I wasn't in a church meeting on a jam-packed weekday evening. I was in the home of friends; on a hike in rural Auckland; on a beach sitting on a rock in the sand. I was with friends who crave conversation about culture; friends who crave to be heard in a growing environment of isolated connection.
I have found myself launched, one New Year older and in a rocket not of my own, into a new world working with documentary. I have been listening to stories woven into the lives of others, and listening deeper than before. And it is from this space behind the lens that I'd like to offer some simple observations of a culture that craves authentic community; the one my churched peers are struggling to articulate.
Unbound by Formula
The type of conversations I had with my friends over summer seems rare in the context of church congregations. The responses to cries for meaningful conversations beyond the 'solutions' of programs, events, and another meetings, seem to be falling on well-meaning but deaf ears.
So I've started asking: Where is the place in the corporate model of church where conversations don't have to demand solutions? Where is the space for creative brainstorming with an unlimited God? And where is the forum for engaging the 'clients' and for delving into their needs? If we're going with the corporate model of church we might as well do it properly.
I've taken encouragement from my home church in Perth – a community that has challenged church formula and where conversation and authentic relationship are not sacrificed in programs. Three years ago our friends Derek and Kylie became Pastors of a Church while also being business owners - working in the market place Monday to Wednesday and choosing not to take a wage from the Church. They stepped outside of the shiny lights-camera-action box to try something new with God and with church routine. They've done this while walking beside the needs of the community and challenging the norms. The 'formula' always needs tweaking, and is rich with relationship and different than you'd expect.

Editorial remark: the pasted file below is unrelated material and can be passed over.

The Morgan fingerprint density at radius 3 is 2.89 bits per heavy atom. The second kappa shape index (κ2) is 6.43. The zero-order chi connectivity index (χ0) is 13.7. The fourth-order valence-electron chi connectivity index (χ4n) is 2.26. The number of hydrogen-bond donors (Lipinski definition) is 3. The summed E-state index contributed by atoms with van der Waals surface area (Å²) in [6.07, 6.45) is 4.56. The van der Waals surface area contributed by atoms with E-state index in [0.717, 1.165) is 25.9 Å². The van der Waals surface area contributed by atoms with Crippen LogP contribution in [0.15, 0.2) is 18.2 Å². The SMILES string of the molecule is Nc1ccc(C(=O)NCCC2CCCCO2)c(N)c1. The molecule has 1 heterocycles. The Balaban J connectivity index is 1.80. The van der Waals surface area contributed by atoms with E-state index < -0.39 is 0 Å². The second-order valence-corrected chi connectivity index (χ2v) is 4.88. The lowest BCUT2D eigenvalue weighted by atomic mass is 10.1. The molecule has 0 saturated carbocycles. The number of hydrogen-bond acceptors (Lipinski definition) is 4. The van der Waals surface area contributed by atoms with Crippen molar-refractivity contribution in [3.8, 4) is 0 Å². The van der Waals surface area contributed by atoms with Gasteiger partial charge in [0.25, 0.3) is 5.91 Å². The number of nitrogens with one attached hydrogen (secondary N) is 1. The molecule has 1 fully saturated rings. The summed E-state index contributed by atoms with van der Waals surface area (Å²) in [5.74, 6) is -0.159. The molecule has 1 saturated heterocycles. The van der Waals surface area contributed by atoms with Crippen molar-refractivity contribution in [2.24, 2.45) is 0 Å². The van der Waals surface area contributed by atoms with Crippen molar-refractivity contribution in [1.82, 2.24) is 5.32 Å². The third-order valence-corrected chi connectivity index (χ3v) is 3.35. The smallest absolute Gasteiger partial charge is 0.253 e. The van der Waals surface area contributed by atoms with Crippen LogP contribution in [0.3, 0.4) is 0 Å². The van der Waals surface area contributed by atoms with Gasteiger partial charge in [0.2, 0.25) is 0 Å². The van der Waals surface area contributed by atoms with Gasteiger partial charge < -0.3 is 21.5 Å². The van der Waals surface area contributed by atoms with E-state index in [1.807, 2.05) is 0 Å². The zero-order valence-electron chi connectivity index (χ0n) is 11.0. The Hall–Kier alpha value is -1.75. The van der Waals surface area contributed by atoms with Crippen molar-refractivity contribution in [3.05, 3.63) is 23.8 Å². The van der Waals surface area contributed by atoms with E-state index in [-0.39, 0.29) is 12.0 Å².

It's not the norm.
But what could and should be the norm is finding the ultimate space that Jesus wants to dominate with His Love, through the Church, by starting to ask people the real questions that need asking. Questions that I believe Derek and Kylie really asked of their community.
Being an extravert who likes to 'bounce around the room' yet doesn't like small talk; I've been thinking a lot about the use of 'empowering questions' in every day conversation. More recently I've been aware of using them as an interview technique in documentaries I've been working on. Along with stories, analogies, and even silence, empowering questions are one of many essential tools in a counsellor's tool kit to invite self-discovery. And they can also help facilitate deep and authentic connections by teaching us to really engage with the needs and desires of those around us.
Using empowering questions begets the skill of asking questions that are open, searching yet always respectful, and stimulate deep thinking. It is only a trained counsellor's job to ask a challenging question that opens a wound, as it must immediately then be filled by the correct truth. But as we would use them in everyday conversation, they are much like rhetorical questions as they seek to put no external pressure on the person addressed. They're not rushed; they don't assume; but they can expose internal conflict.